When cruising on the Danube, do not miss an opportunity to take a Jewish tour in Passau. Internationally known as ‘the city of Three Rivers’, Passau is located at the confluence of the rivers Danube, Inn and Ilz, on the German-Austrian border. Discover with us one of the most outstanding cities on the Danube and explore the Jewish heritage on our Passau shore excursion.
The history of the city started with a Celtic settlement called Bojodurum, followed by a Roman camp Castra Batava. In the 8th century CE, Passau became an episcopal see, and five centuries later, the city turned into the largest bishopric in the Holy Roman Empire, which lasted until 1803, when the prince-bishops ceased to exercise their secular authority over the area.
Thanks to its strategic location, Passau was for centuries an important trading centre, especially for Bohemian salt, central Europe's 'white gold'. Nowadays, Passau is the economic, cultural, and communication centre of Southeastern Bavaria.
Our Passau shore excursion will take you through the beating heart of the city: the picturesque Altstadt, perched on a narrow peninsula at the confluence of Danube and Inn. On the Old Town’s highest point rises St. Stephen’s Cathedral, a baroque church from 1688.. The cathedral hosts the world’s largest cathedral organ, a grandiose 17,974 pipes wind instrument, a mesmerising acoustic experience you cannot miss!
The Altes Rathaus, the Gothic town hall, has paintings depicting episodes from Passau’s past, including its association with the Nibelungen legends. The cityscape between Danube and Ilz is dominated by the Veste Oberhaus, a 13th-century defensive bastion, built by the prince-bishops, that hosts the Oberhausmuseum, a regional history museum where you can delve into medieval cathedral building and Passau’s glorious past as the centre of salt trade. Directly below the Veste Oberhaus fortress, the small, inconspicuous church of St. Salvator at the shore of the Ilz is a testimony to medieval anti-Semitism, and to the tragic destiny of Passau’s medieval Jewry.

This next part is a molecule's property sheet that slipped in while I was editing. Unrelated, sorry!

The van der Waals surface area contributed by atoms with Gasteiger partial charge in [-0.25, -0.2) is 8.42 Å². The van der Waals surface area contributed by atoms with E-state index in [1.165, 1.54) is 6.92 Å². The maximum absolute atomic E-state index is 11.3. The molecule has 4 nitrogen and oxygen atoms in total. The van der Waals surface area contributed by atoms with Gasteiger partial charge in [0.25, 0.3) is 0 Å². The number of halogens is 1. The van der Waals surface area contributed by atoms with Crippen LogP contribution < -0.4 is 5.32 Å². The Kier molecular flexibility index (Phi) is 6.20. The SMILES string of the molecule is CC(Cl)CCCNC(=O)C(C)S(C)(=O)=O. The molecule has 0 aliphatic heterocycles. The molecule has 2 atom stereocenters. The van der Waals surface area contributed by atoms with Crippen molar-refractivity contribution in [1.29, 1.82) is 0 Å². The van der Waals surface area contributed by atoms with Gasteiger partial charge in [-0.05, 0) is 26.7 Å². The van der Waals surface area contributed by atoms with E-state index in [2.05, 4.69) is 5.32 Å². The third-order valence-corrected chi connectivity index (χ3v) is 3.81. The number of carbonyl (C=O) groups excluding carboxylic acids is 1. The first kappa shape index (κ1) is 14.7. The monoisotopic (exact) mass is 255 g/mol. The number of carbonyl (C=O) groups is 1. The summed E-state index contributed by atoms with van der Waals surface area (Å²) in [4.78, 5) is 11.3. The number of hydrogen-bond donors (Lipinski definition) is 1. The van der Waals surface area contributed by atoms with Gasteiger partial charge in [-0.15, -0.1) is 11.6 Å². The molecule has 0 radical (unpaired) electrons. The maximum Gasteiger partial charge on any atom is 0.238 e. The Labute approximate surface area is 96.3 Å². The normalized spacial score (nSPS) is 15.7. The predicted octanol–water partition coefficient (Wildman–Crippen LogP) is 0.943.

Although Jewish merchants are already mentioned in the texts in the 10th century, it is believed that it was not until the beginning of the 13th century when Jews were allowed to live in the city. You will see Zinngießergasse, where once Jews lived around Judenschule.
The prosecutions started soon afterwards, and Jews were confined to Judenstrasse. The Black Death annihilated most of the Jewish population in 1349, but a new community settled down in Passau four decades later.
In 1477, the Jews living in Passau in today's district of Ilzstadt were accused of having stabbed a consecrated host with a knife, whereupon blood allegedly flowed from it. The accused were burned, the Jews expelled from Passau, the synagogue and the Jewish quarter torn down. The church of St. Salvator was erected in place of the synagogue and became the object of pilgrimages. Since 2005, a memorial plaque advocates for a peaceful coexistence between peoples and religions, and commemorates the Jewish pogrom and the injustice inflicted on the Jewish minority.
In Passau, you can’t miss the city’s most spectacular show: the Dreiflusseck, the point where the dark waters of Danube and Ilz merge with the green waters of the Inn.
The ramparts of the Veste Oberhaus offer the best lookout on the converging rivers. We recommend enjoying the panorama while tasting a typical Bavarian dish at Das Oberhaus, the restaurant with probably the best view in Passau.
Make the most out of your Danube cruise, explore the unique beauty of our Passau shore excursion!